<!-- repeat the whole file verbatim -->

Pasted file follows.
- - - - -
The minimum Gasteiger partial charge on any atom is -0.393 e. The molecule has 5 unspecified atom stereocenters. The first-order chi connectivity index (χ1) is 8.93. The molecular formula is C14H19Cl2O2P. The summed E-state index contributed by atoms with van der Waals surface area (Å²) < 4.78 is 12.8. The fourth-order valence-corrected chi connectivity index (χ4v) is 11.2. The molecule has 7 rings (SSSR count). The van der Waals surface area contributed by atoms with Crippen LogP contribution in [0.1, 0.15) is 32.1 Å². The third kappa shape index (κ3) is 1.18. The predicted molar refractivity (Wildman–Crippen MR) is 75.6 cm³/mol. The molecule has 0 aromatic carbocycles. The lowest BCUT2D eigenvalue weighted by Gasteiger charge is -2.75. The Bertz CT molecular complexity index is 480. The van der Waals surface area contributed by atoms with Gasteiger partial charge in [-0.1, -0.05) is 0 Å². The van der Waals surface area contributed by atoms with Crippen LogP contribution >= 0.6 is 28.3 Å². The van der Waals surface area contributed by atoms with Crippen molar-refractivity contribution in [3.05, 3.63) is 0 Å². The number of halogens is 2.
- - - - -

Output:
The minimum Gasteiger partial charge on any atom is -0.393 e. The molecule has 5 unspecified atom stereocenters. The first-order chi connectivity index (χ1) is 8.93. The molecular formula is C14H19Cl2O2P. The summed E-state index contributed by atoms with van der Waals surface area (Å²) < 4.78 is 12.8. The fourth-order valence-corrected chi connectivity index (χ4v) is 11.2. The molecule has 7 rings (SSSR count). The van der Waals surface area contributed by atoms with Crippen LogP contribution in [0.1, 0.15) is 32.1 Å². The third kappa shape index (κ3) is 1.18. The predicted molar refractivity (Wildman–Crippen MR) is 75.6 cm³/mol. The molecule has 0 aromatic carbocycles. The lowest BCUT2D eigenvalue weighted by Gasteiger charge is -2.75. The Bertz CT molecular complexity index is 480. The van der Waals surface area contributed by atoms with Gasteiger partial charge in [-0.1, -0.05) is 0 Å². The van der Waals surface area contributed by atoms with Crippen LogP contribution >= 0.6 is 28.3 Å². The van der Waals surface area contributed by atoms with Crippen molar-refractivity contribution in [3.05, 3.63) is 0 Å². The number of halogens is 2.